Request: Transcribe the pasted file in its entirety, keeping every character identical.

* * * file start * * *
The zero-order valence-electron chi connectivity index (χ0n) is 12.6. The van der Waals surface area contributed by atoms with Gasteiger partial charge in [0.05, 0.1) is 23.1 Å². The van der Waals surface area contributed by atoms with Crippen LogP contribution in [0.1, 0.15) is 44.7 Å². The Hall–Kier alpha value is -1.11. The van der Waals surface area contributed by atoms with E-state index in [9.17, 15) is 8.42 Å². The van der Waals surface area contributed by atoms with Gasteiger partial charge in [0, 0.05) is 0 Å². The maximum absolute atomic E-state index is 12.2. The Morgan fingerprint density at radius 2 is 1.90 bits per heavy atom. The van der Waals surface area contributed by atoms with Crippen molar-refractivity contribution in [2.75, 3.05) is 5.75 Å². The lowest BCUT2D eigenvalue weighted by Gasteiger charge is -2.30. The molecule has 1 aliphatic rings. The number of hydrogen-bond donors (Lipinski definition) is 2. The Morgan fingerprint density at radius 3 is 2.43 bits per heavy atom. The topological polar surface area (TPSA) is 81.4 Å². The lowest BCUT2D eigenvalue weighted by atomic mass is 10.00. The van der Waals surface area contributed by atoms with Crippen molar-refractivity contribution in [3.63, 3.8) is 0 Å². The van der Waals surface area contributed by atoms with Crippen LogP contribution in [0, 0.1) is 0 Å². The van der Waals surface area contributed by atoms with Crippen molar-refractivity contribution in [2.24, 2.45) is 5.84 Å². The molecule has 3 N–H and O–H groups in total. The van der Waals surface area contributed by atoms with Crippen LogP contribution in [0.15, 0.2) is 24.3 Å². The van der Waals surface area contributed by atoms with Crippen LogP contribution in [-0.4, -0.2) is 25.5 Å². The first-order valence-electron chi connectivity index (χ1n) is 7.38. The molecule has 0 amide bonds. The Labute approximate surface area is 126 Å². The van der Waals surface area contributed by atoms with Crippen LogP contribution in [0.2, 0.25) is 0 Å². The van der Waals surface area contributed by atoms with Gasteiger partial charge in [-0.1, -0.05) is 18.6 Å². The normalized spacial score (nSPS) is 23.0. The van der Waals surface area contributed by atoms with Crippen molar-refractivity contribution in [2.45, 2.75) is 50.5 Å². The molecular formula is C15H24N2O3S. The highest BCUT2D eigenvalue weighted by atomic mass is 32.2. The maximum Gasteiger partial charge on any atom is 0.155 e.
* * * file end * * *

The zero-order valence-electron chi connectivity index (χ0n) is 12.6. The van der Waals surface area contributed by atoms with Gasteiger partial charge in [0.05, 0.1) is 23.1 Å². The van der Waals surface area contributed by atoms with Crippen LogP contribution in [0.1, 0.15) is 44.7 Å². The Hall–Kier alpha value is -1.11. The van der Waals surface area contributed by atoms with E-state index in [9.17, 15) is 8.42 Å². The van der Waals surface area contributed by atoms with Gasteiger partial charge in [0, 0.05) is 0 Å². The maximum absolute atomic E-state index is 12.2. The Morgan fingerprint density at radius 2 is 1.90 bits per heavy atom. The van der Waals surface area contributed by atoms with Crippen molar-refractivity contribution in [2.75, 3.05) is 5.75 Å². The lowest BCUT2D eigenvalue weighted by Gasteiger charge is -2.30. The molecule has 1 aliphatic rings. The number of hydrogen-bond donors (Lipinski definition) is 2. The Morgan fingerprint density at radius 3 is 2.43 bits per heavy atom. The topological polar surface area (TPSA) is 81.4 Å². The lowest BCUT2D eigenvalue weighted by atomic mass is 10.00. The van der Waals surface area contributed by atoms with Crippen molar-refractivity contribution in [3.63, 3.8) is 0 Å². The van der Waals surface area contributed by atoms with Crippen LogP contribution in [0, 0.1) is 0 Å². The van der Waals surface area contributed by atoms with Crippen molar-refractivity contribution in [2.24, 2.45) is 5.84 Å². The molecule has 3 N–H and O–H groups in total. The van der Waals surface area contributed by atoms with Crippen LogP contribution in [0.15, 0.2) is 24.3 Å². The van der Waals surface area contributed by atoms with Crippen LogP contribution in [-0.4, -0.2) is 25.5 Å². The first-order valence-electron chi connectivity index (χ1n) is 7.38. The molecule has 0 amide bonds. The Labute approximate surface area is 126 Å². The van der Waals surface area contributed by atoms with Crippen LogP contribution in [0.2, 0.25) is 0 Å². The van der Waals surface area contributed by atoms with Gasteiger partial charge in [-0.1, -0.05) is 18.6 Å². The normalized spacial score (nSPS) is 23.0. The van der Waals surface area contributed by atoms with Crippen molar-refractivity contribution in [2.45, 2.75) is 50.5 Å². The molecular formula is C15H24N2O3S. The highest BCUT2D eigenvalue weighted by atomic mass is 32.2. The maximum Gasteiger partial charge on any atom is 0.155 e.